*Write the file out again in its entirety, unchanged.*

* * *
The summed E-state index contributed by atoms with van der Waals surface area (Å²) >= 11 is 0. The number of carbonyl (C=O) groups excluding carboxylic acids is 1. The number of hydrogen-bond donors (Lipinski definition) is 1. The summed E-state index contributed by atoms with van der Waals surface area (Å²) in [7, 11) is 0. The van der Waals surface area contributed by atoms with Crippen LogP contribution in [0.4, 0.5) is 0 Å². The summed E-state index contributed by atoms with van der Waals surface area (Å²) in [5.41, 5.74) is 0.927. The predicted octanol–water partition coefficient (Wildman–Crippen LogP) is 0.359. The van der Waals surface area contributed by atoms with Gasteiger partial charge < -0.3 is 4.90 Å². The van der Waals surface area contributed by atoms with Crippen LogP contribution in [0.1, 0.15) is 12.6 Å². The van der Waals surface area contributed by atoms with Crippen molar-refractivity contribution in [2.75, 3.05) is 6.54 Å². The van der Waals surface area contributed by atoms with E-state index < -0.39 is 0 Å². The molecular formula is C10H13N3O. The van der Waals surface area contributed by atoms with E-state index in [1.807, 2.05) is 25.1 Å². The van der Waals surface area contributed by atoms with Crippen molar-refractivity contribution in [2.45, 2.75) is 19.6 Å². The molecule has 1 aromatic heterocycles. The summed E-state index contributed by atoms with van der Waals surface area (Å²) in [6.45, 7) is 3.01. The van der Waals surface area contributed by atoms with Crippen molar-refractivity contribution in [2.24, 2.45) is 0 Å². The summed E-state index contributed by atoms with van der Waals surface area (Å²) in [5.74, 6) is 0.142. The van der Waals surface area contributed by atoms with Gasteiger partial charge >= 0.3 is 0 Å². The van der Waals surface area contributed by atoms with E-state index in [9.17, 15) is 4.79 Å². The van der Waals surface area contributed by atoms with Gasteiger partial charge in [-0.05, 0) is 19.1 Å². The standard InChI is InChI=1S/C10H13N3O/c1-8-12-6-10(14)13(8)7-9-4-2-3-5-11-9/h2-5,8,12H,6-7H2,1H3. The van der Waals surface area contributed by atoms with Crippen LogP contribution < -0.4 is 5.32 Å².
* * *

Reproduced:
The summed E-state index contributed by atoms with van der Waals surface area (Å²) >= 11 is 0. The number of carbonyl (C=O) groups excluding carboxylic acids is 1. The number of hydrogen-bond donors (Lipinski definition) is 1. The summed E-state index contributed by atoms with van der Waals surface area (Å²) in [7, 11) is 0. The van der Waals surface area contributed by atoms with Crippen LogP contribution in [0.4, 0.5) is 0 Å². The summed E-state index contributed by atoms with van der Waals surface area (Å²) in [5.41, 5.74) is 0.927. The predicted octanol–water partition coefficient (Wildman–Crippen LogP) is 0.359. The van der Waals surface area contributed by atoms with Gasteiger partial charge < -0.3 is 4.90 Å². The van der Waals surface area contributed by atoms with Crippen LogP contribution in [0.1, 0.15) is 12.6 Å². The van der Waals surface area contributed by atoms with Crippen molar-refractivity contribution in [2.75, 3.05) is 6.54 Å². The van der Waals surface area contributed by atoms with E-state index < -0.39 is 0 Å². The molecular formula is C10H13N3O. The van der Waals surface area contributed by atoms with E-state index in [1.807, 2.05) is 25.1 Å². The van der Waals surface area contributed by atoms with Crippen molar-refractivity contribution in [2.45, 2.75) is 19.6 Å². The molecule has 1 aromatic heterocycles. The summed E-state index contributed by atoms with van der Waals surface area (Å²) in [6.45, 7) is 3.01. The van der Waals surface area contributed by atoms with Crippen molar-refractivity contribution in [2.24, 2.45) is 0 Å². The summed E-state index contributed by atoms with van der Waals surface area (Å²) in [5.74, 6) is 0.142. The van der Waals surface area contributed by atoms with Gasteiger partial charge >= 0.3 is 0 Å². The van der Waals surface area contributed by atoms with E-state index in [9.17, 15) is 4.79 Å². The van der Waals surface area contributed by atoms with Gasteiger partial charge in [-0.05, 0) is 19.1 Å². The standard InChI is InChI=1S/C10H13N3O/c1-8-12-6-10(14)13(8)7-9-4-2-3-5-11-9/h2-5,8,12H,6-7H2,1H3. The van der Waals surface area contributed by atoms with Crippen LogP contribution < -0.4 is 5.32 Å².